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Case Reports

Exanthematous Rash With Lurasidone in an Elderly Woman With Schizoaffective Disorder

Case Report Header

Exanthematous Rash With Lurasidone in an
Elderly Woman With Schizoaffective Disorder

Alow percentage (2%-5%) of the individuals who are prescribed psychiatric medications have been reported to experience adverse effects.1 This report presents an elderly woman diagnosed with schizoaffective disorder whose psychotic symptoms improved with lurasidone after multiple failed trials of other neuroleptics. However, she developed a rash after taking it. To my knowledge, this side effect has not been previously reported.

Case Description

Figure 1

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A 72-year-old white woman with schizoaffective disorder was started on lurasidone 20 mg daily on January 27, 2014, and, on February 5, 2014, the dose was increased to 40 mg daily to further help with symptoms. About 8 days after this increase, an itchy, erythematous, maculopapular rash appeared mainly around the neck, upper trunk, and armpits (Figure 1). On February 15, 2014, the dose was decreased to 20 mg, and the patient was given oral diphenhydramine and topical hydrocortisone. This treatment significantly decreased the rash, which gradually resolved.

Given the initial positive response of psychosis with lurasidone, it was postulated that the reaction could have been due to contact dermatitis (possibly due to the excessive use of detergent) or possibly a synergistic effect of topiramate that the patient was concurrently taking. Thus, the dose was increased again to 40 mg on February 19, 2014, and topiramate was stopped.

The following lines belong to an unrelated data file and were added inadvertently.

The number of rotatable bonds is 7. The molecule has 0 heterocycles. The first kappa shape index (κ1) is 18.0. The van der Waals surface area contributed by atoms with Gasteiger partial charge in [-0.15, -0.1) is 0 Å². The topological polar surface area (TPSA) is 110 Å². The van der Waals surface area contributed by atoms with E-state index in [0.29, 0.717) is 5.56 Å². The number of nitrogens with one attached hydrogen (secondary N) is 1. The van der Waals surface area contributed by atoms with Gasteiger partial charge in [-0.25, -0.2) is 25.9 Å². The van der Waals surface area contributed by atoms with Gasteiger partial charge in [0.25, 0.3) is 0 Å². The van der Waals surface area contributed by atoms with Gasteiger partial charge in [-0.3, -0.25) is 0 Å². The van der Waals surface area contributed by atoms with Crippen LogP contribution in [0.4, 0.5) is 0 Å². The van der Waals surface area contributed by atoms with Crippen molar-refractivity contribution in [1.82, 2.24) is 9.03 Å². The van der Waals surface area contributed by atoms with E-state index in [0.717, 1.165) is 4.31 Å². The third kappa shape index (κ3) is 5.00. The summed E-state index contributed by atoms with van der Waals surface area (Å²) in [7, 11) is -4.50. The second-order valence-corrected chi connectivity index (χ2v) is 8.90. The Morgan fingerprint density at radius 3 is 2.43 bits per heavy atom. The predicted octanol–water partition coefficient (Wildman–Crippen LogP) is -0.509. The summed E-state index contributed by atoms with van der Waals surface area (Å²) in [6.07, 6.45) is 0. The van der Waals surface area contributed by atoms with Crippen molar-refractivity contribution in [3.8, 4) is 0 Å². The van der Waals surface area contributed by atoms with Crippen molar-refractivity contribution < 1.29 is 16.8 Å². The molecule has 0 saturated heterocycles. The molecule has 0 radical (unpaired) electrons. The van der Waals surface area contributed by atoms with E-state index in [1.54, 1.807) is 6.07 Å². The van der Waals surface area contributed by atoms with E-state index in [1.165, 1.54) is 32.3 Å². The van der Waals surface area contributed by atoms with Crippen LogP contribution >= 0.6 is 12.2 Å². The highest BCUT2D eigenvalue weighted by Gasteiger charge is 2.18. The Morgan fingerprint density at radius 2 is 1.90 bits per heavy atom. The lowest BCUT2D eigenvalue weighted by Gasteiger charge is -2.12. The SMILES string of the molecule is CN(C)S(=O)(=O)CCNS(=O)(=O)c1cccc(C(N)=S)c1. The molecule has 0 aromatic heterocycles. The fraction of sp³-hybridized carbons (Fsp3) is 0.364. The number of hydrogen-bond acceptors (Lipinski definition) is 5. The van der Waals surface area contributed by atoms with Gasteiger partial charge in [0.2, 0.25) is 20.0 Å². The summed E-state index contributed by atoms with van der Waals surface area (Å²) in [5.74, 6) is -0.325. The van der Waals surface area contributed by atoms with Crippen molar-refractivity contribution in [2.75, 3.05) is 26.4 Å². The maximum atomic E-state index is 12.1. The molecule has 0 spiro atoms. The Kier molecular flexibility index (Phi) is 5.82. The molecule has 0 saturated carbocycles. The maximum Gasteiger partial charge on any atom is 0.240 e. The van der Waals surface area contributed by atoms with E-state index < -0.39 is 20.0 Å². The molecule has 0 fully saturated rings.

Figure 2

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On February 26, 2014, the patient was admitted overnight for sepsis and pneumonia and started on levofloxacin and prednisolone 60 mg with a tapering regimen. However, due to worsening symptoms and altered mental status, she was readmitted to the hospital for pneumonia on March 3, 2014. The dose of lurasidone was decreased to 20 mg due to significant tremors and shaking. No rash was noted at that time. During her hospitalization, the patient continued to be treated with prednisolone with gradual tapering of the dose to 10 mg. However, following its discontinuation, the rash returned with greater severity and had an almost generalized pattern with sparing of the face (as before). The abdomen, thighs, and arms were affected as well, in addition to the neck, trunk, and armpits (Figure 2). Lurasidone 20 mg was stopped and ziprasidone 40 mg twice a day was started on March 9, 2014. The rash gradually resolved after stopping lurasidone. Triamcinolone cream was applied topically. Unfortunately, she developed significant tremors with ziprasidone and was finally stabilized on aripiprazole 4 mg.

Discussion

This patient remains under my treatment currently. She had been taking topiramate for a year prior to her first presentation until it was stopped to simplify medications after she developed the rash while taking lurasidone. The additional medications received during her two hospitalizations included benzonatate, levofloxacin, mometasone/formoterol, and prednisolone. The patient had taken these medications in 2010, 2013, and 2016 with no adverse cutaneous effects. She remained stable on aripiprazole 4 mg following her discharge in 2014, but over time developed neuroleptic-induced parkinsonism. She was subsequently switched to quetiapine 4 years after her second hospitalization in March, which caused resolution of parkinsonian side effects.